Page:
A rip from Uncle Jimbo
Since the left has already begun trying to make this bad news, I will pipe all the way up and say WRONG! The progress made in the meetings in Cairo represents a concrete example of healthy political give and take between all the Iraqis. First a point I have seen some look at improperly, from the AP:
The communique condemned terrorism but was a clear acknowledgment of the Sunni position that insurgents should not be labeled as terrorists if they don't target innocent civilians or institutions that provide for the welfare of Iraqis."
Absolutely proper. The native Iraqis who have taken arms against the invaders of their country, and who limit their actions to targeting coalition or Iraqi security forces are not terrorists. They are guerrillas or insurgents, and unless they purposely kill innocents or assist the terrorists they should not be called otherwise. We don't have to agree with their aims, but we need to be fair in how we refer to different groups, we did invade their country and overthrow the government they worked for. What people have missed is that when the Sunni leaders insisted on this wording they also explicitly severed any support for the jihadis and the Baathist dead-enders who are terrorists, that is huge. Now we have split the much larger group of Sunnis who had legit worries about whether they could be fairly treated in a federal Iraq, from the scum who are beyond reprieve. It also will free the Sunnis who join the rest of the country rebuilding to provide intel and eliminate the few remaining rat holes the killers hide in.
More from Cairo:
The leaders agreed on "calling for the withdrawal of foreign troops according to a timetable, through putting in place an immediate national program to rebuild the armed forces ... control the borders and the security situation" and end terror attacks. Sunni leaders have been pressing the Shiite-majority government to agree to a timetable for the withdrawal of all foreign troops. The statement recognized that goal, but did not lay down a specific time — reflecting instead the government's stance that Iraqi security forces must be built up first.
Our opposition have already seized on the presence of the word timetable in the statement as vindication of their many ill-founded suggestions to bail out. This completely and willfully ignores the next clause which conditions it on training troops and increasing overall security, sounds familiar eh? I think Rummy and W already operate on a timetable based on the ability of the Iraqis to beat the insurgents down. Matter of fact the troop training and deployment is going swimmingly and more Iraqis patrol their countryside every day.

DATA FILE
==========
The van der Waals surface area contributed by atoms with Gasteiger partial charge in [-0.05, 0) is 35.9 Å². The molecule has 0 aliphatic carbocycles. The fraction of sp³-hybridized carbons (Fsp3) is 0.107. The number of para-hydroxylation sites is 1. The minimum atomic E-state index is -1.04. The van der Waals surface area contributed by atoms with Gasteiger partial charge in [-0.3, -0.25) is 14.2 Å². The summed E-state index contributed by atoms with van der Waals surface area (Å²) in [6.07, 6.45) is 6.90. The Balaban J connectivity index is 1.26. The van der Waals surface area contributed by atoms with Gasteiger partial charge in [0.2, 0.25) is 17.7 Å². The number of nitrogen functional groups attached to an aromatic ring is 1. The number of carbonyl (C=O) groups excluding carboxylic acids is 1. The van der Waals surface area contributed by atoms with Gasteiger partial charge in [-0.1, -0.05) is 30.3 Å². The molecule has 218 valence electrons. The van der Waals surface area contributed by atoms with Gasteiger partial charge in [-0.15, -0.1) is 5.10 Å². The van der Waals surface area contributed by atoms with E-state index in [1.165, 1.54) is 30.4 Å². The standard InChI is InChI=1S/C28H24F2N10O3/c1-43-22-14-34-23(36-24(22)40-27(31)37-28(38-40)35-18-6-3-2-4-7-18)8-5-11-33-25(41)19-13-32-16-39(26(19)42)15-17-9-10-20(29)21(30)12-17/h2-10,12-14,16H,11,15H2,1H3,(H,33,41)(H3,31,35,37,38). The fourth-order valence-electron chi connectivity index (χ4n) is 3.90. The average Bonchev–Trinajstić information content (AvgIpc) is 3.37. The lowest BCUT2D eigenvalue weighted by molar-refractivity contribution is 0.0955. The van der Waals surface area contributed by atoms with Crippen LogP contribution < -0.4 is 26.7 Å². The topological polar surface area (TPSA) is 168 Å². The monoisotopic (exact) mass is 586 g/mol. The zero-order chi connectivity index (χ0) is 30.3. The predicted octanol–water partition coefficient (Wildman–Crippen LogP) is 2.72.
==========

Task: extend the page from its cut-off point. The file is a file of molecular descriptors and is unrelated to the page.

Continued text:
On Monday, Iraqi Interior Minister Bayan Jabr suggested U.S.-led forces should be able to leave Iraq by the end of next year, saying the one-year extension of the mandate for the multinational force in Iraq by the U.N. Security Council this month could be the last.
"By the middle of next year we will be 75 percent done in building our forces and by the end of next year it will be fully ready," he told the Arab satellite station Al-Jazeera.
I wonder if he read my press release for Rummy, sounds similar. All signs for the insurgents are bad, more Sunnis join the pro-government side every day, the Arab Street has started to back off the jihadi love, Zarqawi's tribe in Jordan threw him out harshly, and more and more Iraqi government troopers enter the fray. There was a limited pool of support for the insurgency period, and that is drying up like the Kalahari. They added as many foreign jihadis as they could but that "flood" has slowed to a trickle and the borders get more secure with every new Iraqi soldier.
So they don't get ignored even the Iranians get on the timetable train:
Ayatollah Ali Khamenei met with Iraqi President Jalal Talabani, who is paying a three-day visit to Iran, a country the United States accuses of meddling in Iraq but that is closely allied to Iraq's new Shiite and Kurd-dominated leadership.
"The government and people of Iraq can with their voices seek a timetable for the exit of the occupiers," Khamenei told Talabani, according to the official Islamic Republic News Agency. "Certainly, in the end the Americans and British will be forced by bitter experience to leave Iraq."
Oh yeah, especially in the face of "bitter experience", or wait a minute maybe as the fruits of sweet victory. Can we do that? I mean I can't even remember a mention of Iraq and victory anywhere but from the administration, are we allowed to win? So much ink has been spilled establishing the failure of this war on every level, that I wonder how the return of our victorious troops will be covered. Can the press and the left accept victory? Yeah, yeah it makes me a bad person for questioning their patriotism/support for the troops/resolve/killer instinct, whatever! With the effort we have seen from the anti-war/media crowd to brand Iraq as W's Vietnam, I wonder how they will adapt to it being his, and more importantly the Iraqi's, Yorktown.
I hope I am wrong and the hue and cry next summer is not how the voices of reason forced W to admit his folly and finally strategerize our exit from Iraq. This has been an ugly and divisive time where the intentions of almost everyone have been questioned and attributed to the basest motivations. The left wants us to lose and the right just lives to kill for oil. That boils down to ugliness and since contrary to popular propaganda, we are not in Iraq forever, the troops will come home and it damn well better be to cheering crowds waving flags in a well-earned victory parade. We can have our disagreements about questions as vital as going to war or not, but once we go, and certainly as we are finalizing victory, cries to leave under duress should fall on deaf ears, or better yet not fall at all.